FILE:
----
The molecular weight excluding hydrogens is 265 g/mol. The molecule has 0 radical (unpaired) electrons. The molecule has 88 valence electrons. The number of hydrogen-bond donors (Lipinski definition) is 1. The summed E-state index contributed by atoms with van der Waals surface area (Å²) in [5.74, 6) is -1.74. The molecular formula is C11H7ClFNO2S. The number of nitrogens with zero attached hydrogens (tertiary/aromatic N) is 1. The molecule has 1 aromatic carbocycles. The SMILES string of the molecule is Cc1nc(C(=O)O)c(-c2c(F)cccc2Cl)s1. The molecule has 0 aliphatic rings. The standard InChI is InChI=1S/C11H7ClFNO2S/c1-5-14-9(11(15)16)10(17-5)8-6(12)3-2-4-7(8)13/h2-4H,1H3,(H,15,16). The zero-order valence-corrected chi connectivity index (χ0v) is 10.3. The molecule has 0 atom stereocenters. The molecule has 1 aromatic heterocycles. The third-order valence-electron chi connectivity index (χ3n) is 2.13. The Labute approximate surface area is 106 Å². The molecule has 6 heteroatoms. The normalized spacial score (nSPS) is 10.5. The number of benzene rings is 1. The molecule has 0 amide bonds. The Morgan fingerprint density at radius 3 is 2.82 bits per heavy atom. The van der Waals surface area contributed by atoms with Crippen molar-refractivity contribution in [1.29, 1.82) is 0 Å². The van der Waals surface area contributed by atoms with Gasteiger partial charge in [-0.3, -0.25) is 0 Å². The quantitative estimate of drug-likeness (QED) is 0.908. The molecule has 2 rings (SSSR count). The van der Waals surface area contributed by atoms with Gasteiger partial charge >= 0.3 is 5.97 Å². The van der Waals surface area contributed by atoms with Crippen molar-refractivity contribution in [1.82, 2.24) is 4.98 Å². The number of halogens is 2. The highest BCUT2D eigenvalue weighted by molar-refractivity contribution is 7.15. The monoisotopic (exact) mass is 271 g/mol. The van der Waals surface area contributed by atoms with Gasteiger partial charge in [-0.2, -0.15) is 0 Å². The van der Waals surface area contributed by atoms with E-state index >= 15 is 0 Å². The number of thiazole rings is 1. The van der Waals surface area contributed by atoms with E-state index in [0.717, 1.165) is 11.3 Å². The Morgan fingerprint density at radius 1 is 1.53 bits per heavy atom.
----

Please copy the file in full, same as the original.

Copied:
The molecular weight excluding hydrogens is 265 g/mol. The molecule has 0 radical (unpaired) electrons. The molecule has 88 valence electrons. The number of hydrogen-bond donors (Lipinski definition) is 1. The summed E-state index contributed by atoms with van der Waals surface area (Å²) in [5.74, 6) is -1.74. The molecular formula is C11H7ClFNO2S. The number of nitrogens with zero attached hydrogens (tertiary/aromatic N) is 1. The molecule has 1 aromatic carbocycles. The SMILES string of the molecule is Cc1nc(C(=O)O)c(-c2c(F)cccc2Cl)s1. The molecule has 0 aliphatic rings. The standard InChI is InChI=1S/C11H7ClFNO2S/c1-5-14-9(11(15)16)10(17-5)8-6(12)3-2-4-7(8)13/h2-4H,1H3,(H,15,16). The zero-order valence-corrected chi connectivity index (χ0v) is 10.3. The molecule has 0 atom stereocenters. The molecule has 1 aromatic heterocycles. The third-order valence-electron chi connectivity index (χ3n) is 2.13. The Labute approximate surface area is 106 Å². The molecule has 6 heteroatoms. The normalized spacial score (nSPS) is 10.5. The number of benzene rings is 1. The molecule has 0 amide bonds. The Morgan fingerprint density at radius 3 is 2.82 bits per heavy atom. The van der Waals surface area contributed by atoms with Crippen molar-refractivity contribution in [1.29, 1.82) is 0 Å². The van der Waals surface area contributed by atoms with Gasteiger partial charge in [-0.3, -0.25) is 0 Å². The quantitative estimate of drug-likeness (QED) is 0.908. The molecule has 2 rings (SSSR count). The van der Waals surface area contributed by atoms with Gasteiger partial charge >= 0.3 is 5.97 Å². The van der Waals surface area contributed by atoms with Crippen molar-refractivity contribution in [1.82, 2.24) is 4.98 Å². The number of halogens is 2. The highest BCUT2D eigenvalue weighted by molar-refractivity contribution is 7.15. The monoisotopic (exact) mass is 271 g/mol. The van der Waals surface area contributed by atoms with Gasteiger partial charge in [-0.2, -0.15) is 0 Å². The van der Waals surface area contributed by atoms with E-state index >= 15 is 0 Å². The number of thiazole rings is 1. The van der Waals surface area contributed by atoms with E-state index in [0.717, 1.165) is 11.3 Å². The Morgan fingerprint density at radius 1 is 1.53 bits per heavy atom.